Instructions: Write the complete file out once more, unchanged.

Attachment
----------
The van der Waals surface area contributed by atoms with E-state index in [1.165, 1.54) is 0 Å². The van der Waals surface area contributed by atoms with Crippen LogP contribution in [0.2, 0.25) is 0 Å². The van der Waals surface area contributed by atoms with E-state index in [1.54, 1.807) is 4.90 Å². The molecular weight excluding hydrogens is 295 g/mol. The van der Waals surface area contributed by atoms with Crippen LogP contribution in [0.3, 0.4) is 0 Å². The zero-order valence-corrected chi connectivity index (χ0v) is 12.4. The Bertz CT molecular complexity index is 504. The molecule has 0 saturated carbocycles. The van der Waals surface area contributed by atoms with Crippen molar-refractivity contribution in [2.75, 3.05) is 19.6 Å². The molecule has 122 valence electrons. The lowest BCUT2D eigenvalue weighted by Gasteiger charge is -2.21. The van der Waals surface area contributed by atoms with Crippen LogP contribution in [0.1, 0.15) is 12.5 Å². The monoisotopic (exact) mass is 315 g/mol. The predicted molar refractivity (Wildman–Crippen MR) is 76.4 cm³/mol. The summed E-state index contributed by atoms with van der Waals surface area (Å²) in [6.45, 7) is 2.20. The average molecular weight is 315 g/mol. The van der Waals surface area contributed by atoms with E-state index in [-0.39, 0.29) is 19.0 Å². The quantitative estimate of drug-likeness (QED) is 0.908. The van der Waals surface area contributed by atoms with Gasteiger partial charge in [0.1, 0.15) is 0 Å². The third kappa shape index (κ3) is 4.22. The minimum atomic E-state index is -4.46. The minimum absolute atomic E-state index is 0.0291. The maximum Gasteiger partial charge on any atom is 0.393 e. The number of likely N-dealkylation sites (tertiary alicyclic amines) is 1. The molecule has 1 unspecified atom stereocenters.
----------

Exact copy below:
The van der Waals surface area contributed by atoms with E-state index in [1.165, 1.54) is 0 Å². The van der Waals surface area contributed by atoms with Crippen LogP contribution in [0.2, 0.25) is 0 Å². The van der Waals surface area contributed by atoms with E-state index in [1.54, 1.807) is 4.90 Å². The molecular weight excluding hydrogens is 295 g/mol. The van der Waals surface area contributed by atoms with Crippen LogP contribution in [0.3, 0.4) is 0 Å². The zero-order valence-corrected chi connectivity index (χ0v) is 12.4. The Bertz CT molecular complexity index is 504. The molecule has 0 saturated carbocycles. The van der Waals surface area contributed by atoms with Crippen molar-refractivity contribution in [2.75, 3.05) is 19.6 Å². The molecule has 122 valence electrons. The lowest BCUT2D eigenvalue weighted by Gasteiger charge is -2.21. The van der Waals surface area contributed by atoms with Crippen LogP contribution in [0.1, 0.15) is 12.5 Å². The monoisotopic (exact) mass is 315 g/mol. The predicted molar refractivity (Wildman–Crippen MR) is 76.4 cm³/mol. The summed E-state index contributed by atoms with van der Waals surface area (Å²) in [6.45, 7) is 2.20. The average molecular weight is 315 g/mol. The van der Waals surface area contributed by atoms with E-state index in [-0.39, 0.29) is 19.0 Å². The quantitative estimate of drug-likeness (QED) is 0.908. The van der Waals surface area contributed by atoms with Gasteiger partial charge in [0.1, 0.15) is 0 Å². The third kappa shape index (κ3) is 4.22. The minimum atomic E-state index is -4.46. The minimum absolute atomic E-state index is 0.0291. The maximum Gasteiger partial charge on any atom is 0.393 e. The number of likely N-dealkylation sites (tertiary alicyclic amines) is 1. The molecule has 1 unspecified atom stereocenters.